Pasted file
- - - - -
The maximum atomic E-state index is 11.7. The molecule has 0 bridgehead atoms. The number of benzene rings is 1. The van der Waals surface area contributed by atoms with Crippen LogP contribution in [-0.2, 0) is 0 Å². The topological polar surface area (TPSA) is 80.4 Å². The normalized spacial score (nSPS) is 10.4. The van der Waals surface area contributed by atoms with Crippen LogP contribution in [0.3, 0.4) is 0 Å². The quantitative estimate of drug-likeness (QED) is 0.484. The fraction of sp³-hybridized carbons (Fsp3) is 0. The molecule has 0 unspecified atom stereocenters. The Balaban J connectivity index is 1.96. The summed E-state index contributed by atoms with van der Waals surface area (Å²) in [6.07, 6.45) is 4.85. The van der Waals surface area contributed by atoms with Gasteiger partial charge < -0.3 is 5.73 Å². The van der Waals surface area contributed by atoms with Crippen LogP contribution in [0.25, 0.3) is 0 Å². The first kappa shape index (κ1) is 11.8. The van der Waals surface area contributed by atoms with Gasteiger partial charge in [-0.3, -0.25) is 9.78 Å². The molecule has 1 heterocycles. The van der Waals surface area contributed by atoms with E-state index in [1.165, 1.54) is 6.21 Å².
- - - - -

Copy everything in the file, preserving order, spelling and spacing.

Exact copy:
The maximum atomic E-state index is 11.7. The molecule has 0 bridgehead atoms. The number of benzene rings is 1. The van der Waals surface area contributed by atoms with Crippen LogP contribution in [-0.2, 0) is 0 Å². The topological polar surface area (TPSA) is 80.4 Å². The normalized spacial score (nSPS) is 10.4. The van der Waals surface area contributed by atoms with Crippen LogP contribution in [0.3, 0.4) is 0 Å². The quantitative estimate of drug-likeness (QED) is 0.484. The fraction of sp³-hybridized carbons (Fsp3) is 0. The molecule has 0 unspecified atom stereocenters. The Balaban J connectivity index is 1.96. The summed E-state index contributed by atoms with van der Waals surface area (Å²) in [6.07, 6.45) is 4.85. The van der Waals surface area contributed by atoms with Gasteiger partial charge < -0.3 is 5.73 Å². The van der Waals surface area contributed by atoms with Crippen LogP contribution in [0.25, 0.3) is 0 Å². The first kappa shape index (κ1) is 11.8. The van der Waals surface area contributed by atoms with Gasteiger partial charge in [-0.3, -0.25) is 9.78 Å². The molecule has 1 heterocycles. The van der Waals surface area contributed by atoms with E-state index in [1.165, 1.54) is 6.21 Å².